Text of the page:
Maybe it’s because I live near Hollywood, but most of the conversations I’ve had about the Sony hack and The Interview have focused on issues of free speech and cyber-terrorism. Everyone from President Obama on down seems intent on protecting those of us in the Free World from the monomaniacal destruction of Kim Jong Un, and justifiably so. The prospects of a genuine cyber-war are genuinely terrifying.
More and more, however, I find myself wondering why those of us in the Free World seem so blasé about protecting our fellow human beings in North Korea from the monomaniacal destruction of Kim Jong Un. I mean, we know that millions of people are being held there, suffering under terrible conditions of psychological and physical duress, by a dictatorship which does not respect their most basic human rights. We know that now in much the same way we once knew that millions of South Africans were suffering under apartheid a few decades ago.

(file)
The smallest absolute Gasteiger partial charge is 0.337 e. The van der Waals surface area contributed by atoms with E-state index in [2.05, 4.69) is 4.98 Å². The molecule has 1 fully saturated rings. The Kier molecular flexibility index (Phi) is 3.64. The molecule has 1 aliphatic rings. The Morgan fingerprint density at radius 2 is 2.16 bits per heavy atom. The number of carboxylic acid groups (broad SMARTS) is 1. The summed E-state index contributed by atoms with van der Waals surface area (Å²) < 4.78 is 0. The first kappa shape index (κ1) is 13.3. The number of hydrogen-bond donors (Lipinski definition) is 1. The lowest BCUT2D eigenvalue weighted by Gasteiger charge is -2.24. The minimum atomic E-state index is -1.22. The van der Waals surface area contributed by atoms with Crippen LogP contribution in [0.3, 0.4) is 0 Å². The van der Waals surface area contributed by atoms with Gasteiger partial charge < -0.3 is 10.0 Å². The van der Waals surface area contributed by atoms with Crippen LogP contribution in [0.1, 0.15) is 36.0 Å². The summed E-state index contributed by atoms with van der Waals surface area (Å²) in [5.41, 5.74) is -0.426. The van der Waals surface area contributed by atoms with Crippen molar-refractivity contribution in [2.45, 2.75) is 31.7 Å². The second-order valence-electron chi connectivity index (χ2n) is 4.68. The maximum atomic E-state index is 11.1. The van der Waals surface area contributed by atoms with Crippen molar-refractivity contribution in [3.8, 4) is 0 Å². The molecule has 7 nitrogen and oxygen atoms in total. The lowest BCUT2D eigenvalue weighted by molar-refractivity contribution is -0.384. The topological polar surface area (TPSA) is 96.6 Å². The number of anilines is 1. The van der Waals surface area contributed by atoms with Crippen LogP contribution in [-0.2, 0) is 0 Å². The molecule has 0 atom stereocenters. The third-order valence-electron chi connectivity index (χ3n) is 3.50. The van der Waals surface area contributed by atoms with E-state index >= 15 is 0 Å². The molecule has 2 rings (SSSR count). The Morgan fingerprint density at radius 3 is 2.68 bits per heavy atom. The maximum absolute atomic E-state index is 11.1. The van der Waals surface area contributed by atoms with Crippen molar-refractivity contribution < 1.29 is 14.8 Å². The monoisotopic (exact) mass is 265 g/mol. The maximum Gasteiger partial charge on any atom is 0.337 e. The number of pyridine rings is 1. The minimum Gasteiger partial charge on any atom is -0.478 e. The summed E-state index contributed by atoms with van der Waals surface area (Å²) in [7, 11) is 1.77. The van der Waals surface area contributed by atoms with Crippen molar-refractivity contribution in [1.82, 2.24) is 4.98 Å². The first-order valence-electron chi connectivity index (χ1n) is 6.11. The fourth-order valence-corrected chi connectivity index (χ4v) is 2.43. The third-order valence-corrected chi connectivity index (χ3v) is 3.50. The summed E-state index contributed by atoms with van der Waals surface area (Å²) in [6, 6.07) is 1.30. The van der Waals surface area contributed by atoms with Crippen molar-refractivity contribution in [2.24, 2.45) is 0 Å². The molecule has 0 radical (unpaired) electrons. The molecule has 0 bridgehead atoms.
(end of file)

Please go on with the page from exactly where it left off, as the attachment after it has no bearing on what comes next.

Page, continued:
Certainly these are very different situations, and I do not mean to suggest otherwise. All I am saying is that, both as individuals and as citizens of our respective countries, we once again stand outside a very different country, increasingly aware of the suffering inflicted by its oppressive, undemocratic government, with an obligation to at the very least simply consider what, if anything, we ought to do about it.
Besides protecting ourselves, of course, and going to the movies.